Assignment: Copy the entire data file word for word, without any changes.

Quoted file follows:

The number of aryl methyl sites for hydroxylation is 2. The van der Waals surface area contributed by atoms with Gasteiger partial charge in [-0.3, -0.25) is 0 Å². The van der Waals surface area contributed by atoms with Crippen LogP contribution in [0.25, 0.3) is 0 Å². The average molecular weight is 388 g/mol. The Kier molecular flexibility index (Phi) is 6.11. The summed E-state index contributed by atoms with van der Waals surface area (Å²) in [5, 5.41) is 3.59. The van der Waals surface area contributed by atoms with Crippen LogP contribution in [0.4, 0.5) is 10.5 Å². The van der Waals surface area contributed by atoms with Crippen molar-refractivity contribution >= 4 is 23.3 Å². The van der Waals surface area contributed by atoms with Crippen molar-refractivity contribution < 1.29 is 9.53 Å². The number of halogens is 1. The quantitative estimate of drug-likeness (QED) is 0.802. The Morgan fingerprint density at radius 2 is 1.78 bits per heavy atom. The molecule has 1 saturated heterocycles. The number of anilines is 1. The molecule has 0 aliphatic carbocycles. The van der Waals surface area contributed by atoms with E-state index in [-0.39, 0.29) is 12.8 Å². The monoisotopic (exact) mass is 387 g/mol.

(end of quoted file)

The number of aryl methyl sites for hydroxylation is 2. The van der Waals surface area contributed by atoms with Gasteiger partial charge in [-0.3, -0.25) is 0 Å². The van der Waals surface area contributed by atoms with Crippen LogP contribution in [0.25, 0.3) is 0 Å². The average molecular weight is 388 g/mol. The Kier molecular flexibility index (Phi) is 6.11. The summed E-state index contributed by atoms with van der Waals surface area (Å²) in [5, 5.41) is 3.59. The van der Waals surface area contributed by atoms with Crippen LogP contribution in [0.4, 0.5) is 10.5 Å². The van der Waals surface area contributed by atoms with Crippen molar-refractivity contribution >= 4 is 23.3 Å². The van der Waals surface area contributed by atoms with Crippen molar-refractivity contribution < 1.29 is 9.53 Å². The number of halogens is 1. The quantitative estimate of drug-likeness (QED) is 0.802. The Morgan fingerprint density at radius 2 is 1.78 bits per heavy atom. The molecule has 1 saturated heterocycles. The number of anilines is 1. The molecule has 0 aliphatic carbocycles. The van der Waals surface area contributed by atoms with E-state index in [-0.39, 0.29) is 12.8 Å². The monoisotopic (exact) mass is 387 g/mol.